In this book, Andrew J. Strathern and Pamela J. Stewart delineate the relationship between “language in particular” and “culture in general” by focusing on language as both social practice and a means of classifying and interpreting the world. A traditional linguistic approach to a focus on language is illuminated by their anthropological emphasis on the embodiment of relationships and experience. In the book, the body is placed in the foreground for understanding language in culture, which helps in turn to understand how it enables us to adapt to the world of lived material experience. Written in an accessible style and drawing on an extensive corpus of primary field research from Papua New Guinea, Samoa, Japan, Taiwan, Scotland, and Ireland, Strathern and Stewart present a world anthropology which links together European, North American, and Asia-Pacific approaches to the topic. Students and scholars alike of sociocultual anthropology, linguistic anthropology, and linguistics will benefit from this engaging work on how the various components of our culture are informed and shaped through language.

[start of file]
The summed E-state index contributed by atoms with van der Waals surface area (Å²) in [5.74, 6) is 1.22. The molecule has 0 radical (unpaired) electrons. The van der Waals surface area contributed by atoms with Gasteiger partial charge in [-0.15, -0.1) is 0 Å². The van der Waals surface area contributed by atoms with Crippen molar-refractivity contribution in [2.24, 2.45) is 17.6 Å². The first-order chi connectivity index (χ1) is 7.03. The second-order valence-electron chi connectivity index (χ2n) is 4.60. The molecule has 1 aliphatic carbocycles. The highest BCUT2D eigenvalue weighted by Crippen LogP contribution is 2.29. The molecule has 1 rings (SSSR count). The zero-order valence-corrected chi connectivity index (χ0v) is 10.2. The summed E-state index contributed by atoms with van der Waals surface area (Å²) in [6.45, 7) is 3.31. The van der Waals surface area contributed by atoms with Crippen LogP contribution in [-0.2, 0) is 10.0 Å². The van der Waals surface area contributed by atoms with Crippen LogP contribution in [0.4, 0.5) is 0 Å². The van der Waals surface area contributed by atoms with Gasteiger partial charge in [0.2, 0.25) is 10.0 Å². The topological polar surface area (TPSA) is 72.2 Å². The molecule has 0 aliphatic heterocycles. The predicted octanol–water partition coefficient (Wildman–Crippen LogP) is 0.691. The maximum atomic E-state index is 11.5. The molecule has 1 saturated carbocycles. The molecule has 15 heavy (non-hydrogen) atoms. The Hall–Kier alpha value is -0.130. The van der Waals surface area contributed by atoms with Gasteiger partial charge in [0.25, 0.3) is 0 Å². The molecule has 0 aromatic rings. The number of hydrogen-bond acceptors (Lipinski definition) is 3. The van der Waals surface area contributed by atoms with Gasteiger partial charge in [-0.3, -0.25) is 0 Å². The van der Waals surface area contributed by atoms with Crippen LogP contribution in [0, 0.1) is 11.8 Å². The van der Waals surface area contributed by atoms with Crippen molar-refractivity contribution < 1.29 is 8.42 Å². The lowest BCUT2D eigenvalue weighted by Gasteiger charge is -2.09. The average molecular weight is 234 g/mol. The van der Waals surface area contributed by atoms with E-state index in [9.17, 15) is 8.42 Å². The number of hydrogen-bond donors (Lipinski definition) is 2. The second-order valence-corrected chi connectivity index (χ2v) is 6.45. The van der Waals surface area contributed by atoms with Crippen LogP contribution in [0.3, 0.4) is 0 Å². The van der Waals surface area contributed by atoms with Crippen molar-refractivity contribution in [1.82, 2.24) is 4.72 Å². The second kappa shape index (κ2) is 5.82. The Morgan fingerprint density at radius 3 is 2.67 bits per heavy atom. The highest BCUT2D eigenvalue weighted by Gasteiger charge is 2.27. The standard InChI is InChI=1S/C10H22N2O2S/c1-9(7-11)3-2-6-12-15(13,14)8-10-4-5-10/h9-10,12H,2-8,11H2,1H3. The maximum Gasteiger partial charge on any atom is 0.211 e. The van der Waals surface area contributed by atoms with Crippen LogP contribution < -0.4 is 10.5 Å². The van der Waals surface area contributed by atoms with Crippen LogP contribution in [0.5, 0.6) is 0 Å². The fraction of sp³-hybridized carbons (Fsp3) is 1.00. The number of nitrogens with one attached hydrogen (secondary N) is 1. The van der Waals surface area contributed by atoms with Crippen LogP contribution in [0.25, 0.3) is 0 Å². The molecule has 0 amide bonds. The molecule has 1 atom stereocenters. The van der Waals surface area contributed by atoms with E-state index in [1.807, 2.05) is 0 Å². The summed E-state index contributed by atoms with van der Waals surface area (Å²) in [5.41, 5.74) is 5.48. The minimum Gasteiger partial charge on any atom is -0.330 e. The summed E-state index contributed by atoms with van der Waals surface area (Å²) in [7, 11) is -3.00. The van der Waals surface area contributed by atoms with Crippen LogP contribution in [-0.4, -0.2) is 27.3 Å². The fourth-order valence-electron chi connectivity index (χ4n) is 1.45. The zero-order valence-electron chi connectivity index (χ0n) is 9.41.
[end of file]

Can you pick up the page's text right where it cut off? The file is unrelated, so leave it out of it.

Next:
Table of Contents
About the AuthorsPrefaceAcknowledgements1. Language as Cultural Practice2. Origins3. Language, Practice, and Embodiment4. Themes in Language Practice5. Cognition and Categories: The Work of Roy Ellen6. Cognition and Categories: The Work of Anna Wierzbicka7. Cognitive Science and Language8. Language and Ritual: The Merina and the Melpa9. Language and Ritual: Maring and Melpa10. Language and Power11. Language, Literacy, and Change: Scots and Tok Pisin12. Excursions, Translations, and ExplorationsReferencesIndex
Andrew J. Strathern is Professor of Anthropology at the University of Pittsburgh, USAPamela J. Stewart is Senior Research Associate at the the University of Pittsburgh, USA